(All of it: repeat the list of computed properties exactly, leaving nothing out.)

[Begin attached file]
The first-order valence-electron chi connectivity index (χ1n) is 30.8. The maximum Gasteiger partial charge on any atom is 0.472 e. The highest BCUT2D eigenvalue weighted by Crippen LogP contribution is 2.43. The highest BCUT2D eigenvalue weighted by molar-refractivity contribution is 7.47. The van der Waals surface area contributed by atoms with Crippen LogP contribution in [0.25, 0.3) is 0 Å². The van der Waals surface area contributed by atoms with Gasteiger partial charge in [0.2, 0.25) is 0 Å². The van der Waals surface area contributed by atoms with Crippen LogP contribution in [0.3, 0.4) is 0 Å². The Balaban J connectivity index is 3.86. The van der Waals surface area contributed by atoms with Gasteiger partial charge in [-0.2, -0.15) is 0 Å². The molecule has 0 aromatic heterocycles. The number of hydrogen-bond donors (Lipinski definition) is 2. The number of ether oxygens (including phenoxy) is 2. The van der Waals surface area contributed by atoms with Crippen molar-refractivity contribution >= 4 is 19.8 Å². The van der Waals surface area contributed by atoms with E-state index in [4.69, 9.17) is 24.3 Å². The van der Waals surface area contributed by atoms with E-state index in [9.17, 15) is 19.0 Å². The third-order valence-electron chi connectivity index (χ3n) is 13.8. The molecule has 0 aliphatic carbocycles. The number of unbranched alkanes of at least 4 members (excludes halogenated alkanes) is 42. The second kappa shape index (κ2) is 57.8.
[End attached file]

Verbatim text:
The first-order valence-electron chi connectivity index (χ1n) is 30.8. The maximum Gasteiger partial charge on any atom is 0.472 e. The highest BCUT2D eigenvalue weighted by Crippen LogP contribution is 2.43. The highest BCUT2D eigenvalue weighted by molar-refractivity contribution is 7.47. The van der Waals surface area contributed by atoms with Crippen LogP contribution in [0.25, 0.3) is 0 Å². The van der Waals surface area contributed by atoms with Gasteiger partial charge in [0.2, 0.25) is 0 Å². The van der Waals surface area contributed by atoms with Crippen LogP contribution in [0.3, 0.4) is 0 Å². The Balaban J connectivity index is 3.86. The van der Waals surface area contributed by atoms with Gasteiger partial charge in [-0.2, -0.15) is 0 Å². The molecule has 0 aromatic heterocycles. The number of hydrogen-bond donors (Lipinski definition) is 2. The number of ether oxygens (including phenoxy) is 2. The van der Waals surface area contributed by atoms with Crippen molar-refractivity contribution >= 4 is 19.8 Å². The van der Waals surface area contributed by atoms with E-state index in [4.69, 9.17) is 24.3 Å². The van der Waals surface area contributed by atoms with E-state index in [9.17, 15) is 19.0 Å². The third-order valence-electron chi connectivity index (χ3n) is 13.8. The molecule has 0 aliphatic carbocycles. The number of unbranched alkanes of at least 4 members (excludes halogenated alkanes) is 42. The second kappa shape index (κ2) is 57.8.